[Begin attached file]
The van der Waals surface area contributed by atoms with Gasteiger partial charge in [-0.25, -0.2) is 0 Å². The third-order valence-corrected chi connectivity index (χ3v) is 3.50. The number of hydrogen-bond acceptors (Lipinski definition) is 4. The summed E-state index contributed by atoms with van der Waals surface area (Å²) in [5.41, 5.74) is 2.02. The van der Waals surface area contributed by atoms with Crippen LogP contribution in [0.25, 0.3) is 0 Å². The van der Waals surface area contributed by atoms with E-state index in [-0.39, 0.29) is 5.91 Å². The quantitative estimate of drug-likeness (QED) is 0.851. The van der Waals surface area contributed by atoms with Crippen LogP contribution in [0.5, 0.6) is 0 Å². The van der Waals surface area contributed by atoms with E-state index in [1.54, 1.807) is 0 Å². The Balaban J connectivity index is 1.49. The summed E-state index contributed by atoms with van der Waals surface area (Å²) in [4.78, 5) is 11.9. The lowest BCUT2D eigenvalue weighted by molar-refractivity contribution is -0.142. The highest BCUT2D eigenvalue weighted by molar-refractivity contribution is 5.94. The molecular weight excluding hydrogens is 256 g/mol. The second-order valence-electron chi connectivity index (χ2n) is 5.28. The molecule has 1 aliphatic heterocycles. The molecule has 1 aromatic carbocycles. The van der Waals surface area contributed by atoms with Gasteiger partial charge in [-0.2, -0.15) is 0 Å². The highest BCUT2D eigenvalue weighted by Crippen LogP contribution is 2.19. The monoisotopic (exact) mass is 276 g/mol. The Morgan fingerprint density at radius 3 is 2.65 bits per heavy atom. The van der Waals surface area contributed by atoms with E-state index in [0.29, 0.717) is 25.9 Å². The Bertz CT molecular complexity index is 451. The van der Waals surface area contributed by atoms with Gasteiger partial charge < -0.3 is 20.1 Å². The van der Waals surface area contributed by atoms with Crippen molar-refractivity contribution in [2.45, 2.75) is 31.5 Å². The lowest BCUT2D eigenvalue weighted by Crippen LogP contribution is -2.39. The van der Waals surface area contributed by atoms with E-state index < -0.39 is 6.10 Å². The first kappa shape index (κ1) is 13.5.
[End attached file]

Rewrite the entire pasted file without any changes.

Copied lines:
The van der Waals surface area contributed by atoms with Gasteiger partial charge in [-0.25, -0.2) is 0 Å². The third-order valence-corrected chi connectivity index (χ3v) is 3.50. The number of hydrogen-bond acceptors (Lipinski definition) is 4. The summed E-state index contributed by atoms with van der Waals surface area (Å²) in [5.41, 5.74) is 2.02. The van der Waals surface area contributed by atoms with Crippen LogP contribution in [0.25, 0.3) is 0 Å². The van der Waals surface area contributed by atoms with E-state index in [-0.39, 0.29) is 5.91 Å². The quantitative estimate of drug-likeness (QED) is 0.851. The van der Waals surface area contributed by atoms with Crippen LogP contribution in [0.5, 0.6) is 0 Å². The van der Waals surface area contributed by atoms with E-state index in [1.54, 1.807) is 0 Å². The Balaban J connectivity index is 1.49. The summed E-state index contributed by atoms with van der Waals surface area (Å²) in [4.78, 5) is 11.9. The lowest BCUT2D eigenvalue weighted by molar-refractivity contribution is -0.142. The highest BCUT2D eigenvalue weighted by molar-refractivity contribution is 5.94. The molecular weight excluding hydrogens is 256 g/mol. The second-order valence-electron chi connectivity index (χ2n) is 5.28. The molecule has 1 aliphatic heterocycles. The molecule has 1 aromatic carbocycles. The van der Waals surface area contributed by atoms with Gasteiger partial charge in [-0.2, -0.15) is 0 Å². The highest BCUT2D eigenvalue weighted by Crippen LogP contribution is 2.19. The monoisotopic (exact) mass is 276 g/mol. The Morgan fingerprint density at radius 3 is 2.65 bits per heavy atom. The van der Waals surface area contributed by atoms with E-state index in [0.29, 0.717) is 25.9 Å². The Bertz CT molecular complexity index is 451. The van der Waals surface area contributed by atoms with Gasteiger partial charge < -0.3 is 20.1 Å². The van der Waals surface area contributed by atoms with Crippen molar-refractivity contribution in [2.45, 2.75) is 31.5 Å². The lowest BCUT2D eigenvalue weighted by Crippen LogP contribution is -2.39. The van der Waals surface area contributed by atoms with E-state index < -0.39 is 6.10 Å². The first kappa shape index (κ1) is 13.5.